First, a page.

Alibaba's desire to keep tight control over its $21.1bn share sale has left a vacuum at the helm of its banking syndicate, leading underwriters to take unusual steps to manage the offering, according to sources familiar with the situation.
Typically, initial public offerings have a 'lead left' bank that controls the process, sometimes as a first among equals in the syndicate. Facebook, for example, had Morgan Stanley in that role, while Twitter used Goldman Sachs for the job.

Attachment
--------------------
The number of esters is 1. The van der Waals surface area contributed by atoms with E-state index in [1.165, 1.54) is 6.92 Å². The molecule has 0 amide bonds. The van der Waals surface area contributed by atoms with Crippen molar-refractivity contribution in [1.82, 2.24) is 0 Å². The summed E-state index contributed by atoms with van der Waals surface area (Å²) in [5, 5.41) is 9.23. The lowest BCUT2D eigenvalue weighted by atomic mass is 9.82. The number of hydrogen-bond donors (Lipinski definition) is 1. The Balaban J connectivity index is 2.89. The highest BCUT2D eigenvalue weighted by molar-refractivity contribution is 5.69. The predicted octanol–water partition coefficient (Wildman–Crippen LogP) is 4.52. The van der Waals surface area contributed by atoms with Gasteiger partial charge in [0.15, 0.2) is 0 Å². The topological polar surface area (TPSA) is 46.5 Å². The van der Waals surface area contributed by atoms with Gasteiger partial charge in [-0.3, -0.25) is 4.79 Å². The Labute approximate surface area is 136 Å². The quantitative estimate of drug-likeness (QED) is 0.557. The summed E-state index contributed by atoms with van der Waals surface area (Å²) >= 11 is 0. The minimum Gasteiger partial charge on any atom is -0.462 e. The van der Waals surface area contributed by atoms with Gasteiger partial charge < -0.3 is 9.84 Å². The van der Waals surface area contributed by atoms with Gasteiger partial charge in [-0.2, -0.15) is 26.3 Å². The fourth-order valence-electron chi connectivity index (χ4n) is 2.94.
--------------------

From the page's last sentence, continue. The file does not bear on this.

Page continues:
Alibaba, however, decided to do without one bank in charge of its IPO, and instead is seeking advice from all its major bookrunners.
The move gives Alibaba control of the process as no one bank has a complete picture of what is going on. It also helps avoid potential pitfalls of relying too much on one institution. Facebook's botched 2012 IPO was also one of the reasons for this choice, sources have previously said.
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